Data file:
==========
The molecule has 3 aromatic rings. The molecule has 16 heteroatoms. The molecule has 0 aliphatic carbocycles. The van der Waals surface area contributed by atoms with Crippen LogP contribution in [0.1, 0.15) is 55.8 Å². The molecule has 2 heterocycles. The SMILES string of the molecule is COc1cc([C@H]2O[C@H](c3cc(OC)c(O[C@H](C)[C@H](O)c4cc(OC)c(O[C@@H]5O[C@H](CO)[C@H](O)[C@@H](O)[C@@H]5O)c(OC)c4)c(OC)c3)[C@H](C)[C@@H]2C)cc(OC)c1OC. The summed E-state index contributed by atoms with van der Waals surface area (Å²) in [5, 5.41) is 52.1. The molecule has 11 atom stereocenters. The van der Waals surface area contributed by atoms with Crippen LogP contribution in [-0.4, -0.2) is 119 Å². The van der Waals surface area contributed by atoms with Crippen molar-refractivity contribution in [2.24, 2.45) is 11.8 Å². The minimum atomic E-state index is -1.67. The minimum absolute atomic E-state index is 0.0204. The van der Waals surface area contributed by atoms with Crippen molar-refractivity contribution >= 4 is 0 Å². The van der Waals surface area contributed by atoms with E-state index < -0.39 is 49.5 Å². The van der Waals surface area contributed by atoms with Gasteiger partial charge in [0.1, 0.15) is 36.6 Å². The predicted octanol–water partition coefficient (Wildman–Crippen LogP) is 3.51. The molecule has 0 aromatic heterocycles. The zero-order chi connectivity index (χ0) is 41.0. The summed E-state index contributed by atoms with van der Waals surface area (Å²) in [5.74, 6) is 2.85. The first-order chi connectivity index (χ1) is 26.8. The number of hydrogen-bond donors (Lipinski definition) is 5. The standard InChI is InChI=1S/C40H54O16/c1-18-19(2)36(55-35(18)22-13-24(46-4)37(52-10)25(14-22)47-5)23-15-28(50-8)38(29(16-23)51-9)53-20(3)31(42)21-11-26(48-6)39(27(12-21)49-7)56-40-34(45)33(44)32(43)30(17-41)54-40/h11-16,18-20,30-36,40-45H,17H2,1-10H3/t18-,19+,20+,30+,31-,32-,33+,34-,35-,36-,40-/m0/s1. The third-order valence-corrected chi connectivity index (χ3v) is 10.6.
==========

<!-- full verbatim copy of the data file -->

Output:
The molecule has 3 aromatic rings. The molecule has 16 heteroatoms. The molecule has 0 aliphatic carbocycles. The van der Waals surface area contributed by atoms with Crippen LogP contribution in [0.1, 0.15) is 55.8 Å². The molecule has 2 heterocycles. The SMILES string of the molecule is COc1cc([C@H]2O[C@H](c3cc(OC)c(O[C@H](C)[C@H](O)c4cc(OC)c(O[C@@H]5O[C@H](CO)[C@H](O)[C@@H](O)[C@@H]5O)c(OC)c4)c(OC)c3)[C@H](C)[C@@H]2C)cc(OC)c1OC. The summed E-state index contributed by atoms with van der Waals surface area (Å²) in [5, 5.41) is 52.1. The molecule has 11 atom stereocenters. The van der Waals surface area contributed by atoms with Crippen LogP contribution in [-0.4, -0.2) is 119 Å². The van der Waals surface area contributed by atoms with Crippen molar-refractivity contribution in [2.24, 2.45) is 11.8 Å². The minimum atomic E-state index is -1.67. The minimum absolute atomic E-state index is 0.0204. The van der Waals surface area contributed by atoms with Crippen molar-refractivity contribution >= 4 is 0 Å². The van der Waals surface area contributed by atoms with E-state index < -0.39 is 49.5 Å². The van der Waals surface area contributed by atoms with Gasteiger partial charge in [0.1, 0.15) is 36.6 Å². The predicted octanol–water partition coefficient (Wildman–Crippen LogP) is 3.51. The molecule has 0 aromatic heterocycles. The zero-order chi connectivity index (χ0) is 41.0. The summed E-state index contributed by atoms with van der Waals surface area (Å²) in [5.74, 6) is 2.85. The first-order chi connectivity index (χ1) is 26.8. The number of hydrogen-bond donors (Lipinski definition) is 5. The standard InChI is InChI=1S/C40H54O16/c1-18-19(2)36(55-35(18)22-13-24(46-4)37(52-10)25(14-22)47-5)23-15-28(50-8)38(29(16-23)51-9)53-20(3)31(42)21-11-26(48-6)39(27(12-21)49-7)56-40-34(45)33(44)32(43)30(17-41)54-40/h11-16,18-20,30-36,40-45H,17H2,1-10H3/t18-,19+,20+,30+,31-,32-,33+,34-,35-,36-,40-/m0/s1. The third-order valence-corrected chi connectivity index (χ3v) is 10.6.